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Shine a Light teaches the digital arts to marginalized children all over Latin America, so that their communities can come to see themselves -- and show themselves -- in a new light.

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Quilombos do Sul

Kurt Shaw

On Saturday, Shine a Light began the first in a series of new projects addressing issues of land rights and race in southern Brazil.  We'll be keeping you up to date in this space over the next months, but here is some background.

   Brazil was the last country in the Western Hemisphere to abolish slavery, but long before the Princess Isabel signed the paper to manumit the slaves, black men and women had taken their freedom into their own hands.  Millions fled into the jungles and deserts of Brazil's backlands to create small communities and even several independent countries, like Palmares.  With the end of slavery, these "quilombos" were often forgotten, but in Brazil's progressive 1988 Constitution, the framers made a nod to the injustice in the country's past by recognizing the land rights of the decedents of runaway slaves who still live in the quilombos.

    In the south of Brazil, this right to ancestral land has brought the quilombos into conflict with many of the traditional powers of the region.  Communities close to large cities have given up their claims in exchange for a pittance from real estate speculators, while more remote quilombos face threats from ranchers, lumber interests, and developers of tourism.  Until the government formally recognizes the extent of their land, the promises of the Constitution are a dead letter.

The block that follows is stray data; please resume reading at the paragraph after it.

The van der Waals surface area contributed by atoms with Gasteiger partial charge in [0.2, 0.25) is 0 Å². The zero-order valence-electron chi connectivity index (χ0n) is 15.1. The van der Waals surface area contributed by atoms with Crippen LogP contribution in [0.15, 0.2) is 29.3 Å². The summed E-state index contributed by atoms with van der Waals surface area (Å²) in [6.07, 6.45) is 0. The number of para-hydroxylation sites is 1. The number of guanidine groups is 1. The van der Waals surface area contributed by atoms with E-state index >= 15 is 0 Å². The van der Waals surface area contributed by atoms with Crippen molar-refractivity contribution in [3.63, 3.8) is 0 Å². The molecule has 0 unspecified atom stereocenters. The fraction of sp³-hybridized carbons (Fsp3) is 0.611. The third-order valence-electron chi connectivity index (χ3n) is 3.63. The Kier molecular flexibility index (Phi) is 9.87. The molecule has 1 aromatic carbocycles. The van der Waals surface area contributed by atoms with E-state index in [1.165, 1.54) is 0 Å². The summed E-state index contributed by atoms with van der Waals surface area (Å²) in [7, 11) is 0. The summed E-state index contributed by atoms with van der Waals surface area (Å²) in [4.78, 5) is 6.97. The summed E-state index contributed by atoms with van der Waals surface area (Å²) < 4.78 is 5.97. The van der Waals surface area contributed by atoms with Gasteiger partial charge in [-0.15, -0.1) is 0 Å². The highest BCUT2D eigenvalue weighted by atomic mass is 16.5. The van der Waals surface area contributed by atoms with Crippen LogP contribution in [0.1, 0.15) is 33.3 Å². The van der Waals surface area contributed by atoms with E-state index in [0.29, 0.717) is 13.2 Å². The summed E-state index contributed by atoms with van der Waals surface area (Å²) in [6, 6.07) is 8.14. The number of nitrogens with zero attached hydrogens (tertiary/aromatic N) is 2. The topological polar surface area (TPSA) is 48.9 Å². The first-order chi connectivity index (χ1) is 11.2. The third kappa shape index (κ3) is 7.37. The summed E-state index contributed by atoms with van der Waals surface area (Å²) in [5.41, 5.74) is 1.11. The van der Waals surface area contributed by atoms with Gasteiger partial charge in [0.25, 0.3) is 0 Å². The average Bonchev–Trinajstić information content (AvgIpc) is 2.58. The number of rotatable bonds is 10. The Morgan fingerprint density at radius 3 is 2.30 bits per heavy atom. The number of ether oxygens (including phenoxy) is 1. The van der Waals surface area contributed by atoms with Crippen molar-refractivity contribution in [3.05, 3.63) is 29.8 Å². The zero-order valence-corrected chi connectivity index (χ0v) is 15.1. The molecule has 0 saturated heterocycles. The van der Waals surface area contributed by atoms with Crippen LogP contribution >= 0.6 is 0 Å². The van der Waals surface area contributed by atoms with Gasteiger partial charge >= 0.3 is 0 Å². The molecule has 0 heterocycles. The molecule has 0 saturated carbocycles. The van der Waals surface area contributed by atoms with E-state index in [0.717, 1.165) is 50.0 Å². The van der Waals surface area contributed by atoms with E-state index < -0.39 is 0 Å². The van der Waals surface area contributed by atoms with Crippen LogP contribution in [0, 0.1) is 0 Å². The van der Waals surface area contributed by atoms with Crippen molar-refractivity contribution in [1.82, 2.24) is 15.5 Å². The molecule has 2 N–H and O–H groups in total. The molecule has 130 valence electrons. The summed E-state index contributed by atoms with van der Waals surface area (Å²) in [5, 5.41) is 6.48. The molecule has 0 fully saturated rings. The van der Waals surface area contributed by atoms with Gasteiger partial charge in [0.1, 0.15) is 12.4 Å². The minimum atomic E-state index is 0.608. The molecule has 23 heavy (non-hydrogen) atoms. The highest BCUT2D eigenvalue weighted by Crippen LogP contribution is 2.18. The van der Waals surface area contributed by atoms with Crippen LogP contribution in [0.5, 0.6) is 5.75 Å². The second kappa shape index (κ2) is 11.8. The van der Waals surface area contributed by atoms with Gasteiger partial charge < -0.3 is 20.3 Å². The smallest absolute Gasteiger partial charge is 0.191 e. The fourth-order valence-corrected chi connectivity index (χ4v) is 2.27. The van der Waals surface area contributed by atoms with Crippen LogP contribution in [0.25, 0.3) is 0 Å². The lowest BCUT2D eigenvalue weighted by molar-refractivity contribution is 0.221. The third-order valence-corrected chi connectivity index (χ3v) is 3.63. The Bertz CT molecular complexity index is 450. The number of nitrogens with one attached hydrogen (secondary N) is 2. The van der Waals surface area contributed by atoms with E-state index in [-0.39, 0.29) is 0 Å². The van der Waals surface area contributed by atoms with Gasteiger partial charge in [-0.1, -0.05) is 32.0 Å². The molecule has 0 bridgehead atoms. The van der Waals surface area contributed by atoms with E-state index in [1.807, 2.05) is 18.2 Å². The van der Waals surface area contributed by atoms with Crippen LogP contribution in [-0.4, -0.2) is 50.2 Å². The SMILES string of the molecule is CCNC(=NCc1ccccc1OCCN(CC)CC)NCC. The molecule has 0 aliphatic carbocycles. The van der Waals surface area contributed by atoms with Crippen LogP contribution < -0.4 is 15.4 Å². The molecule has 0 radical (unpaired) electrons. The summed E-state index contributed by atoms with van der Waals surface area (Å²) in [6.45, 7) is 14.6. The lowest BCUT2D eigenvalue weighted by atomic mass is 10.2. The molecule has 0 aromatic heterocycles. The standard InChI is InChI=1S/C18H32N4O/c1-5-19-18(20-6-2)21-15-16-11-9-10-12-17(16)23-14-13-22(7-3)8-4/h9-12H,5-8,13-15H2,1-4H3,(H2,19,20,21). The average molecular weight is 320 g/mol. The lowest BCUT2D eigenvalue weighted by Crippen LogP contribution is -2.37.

In 2014, Shine a Light will begin a long-term series of projects with children from these black communities, first teaching kids how to make films and other digital media, and then (with the help of history professors from the local university) to develop oral histories of the quilombos.  In this way, children, parents, and grandparents will all participate in the judicial process that confirms their tenure on the land, not through legal briefs but through documentaries, historical comic books, and historical re-inactions where children represent the roles played by their great-great grandparents in resisting slavery.

    We expect two important results from this work: First, we will make an important contribution to the quilombos' struggle to gain legal title to their land. The second consequence may be even more important: though Brazil has become increasingly egalitarian over the last decade, social mobility into the elite is still restricted by who can pass the rigorous exams into the Federal University system.  Few children from quilombos even try to pass the test: in one study we did of five public schools in the south of the island of Santa Catarina -- schools where many students are the descendants of slaves -- not a single graduate went on to the Federal University.  By bringing children from quilombos into contact with university professors, and with the world of formal learning, we will break down the high wall that has long excluded blacks from Brazil's elite.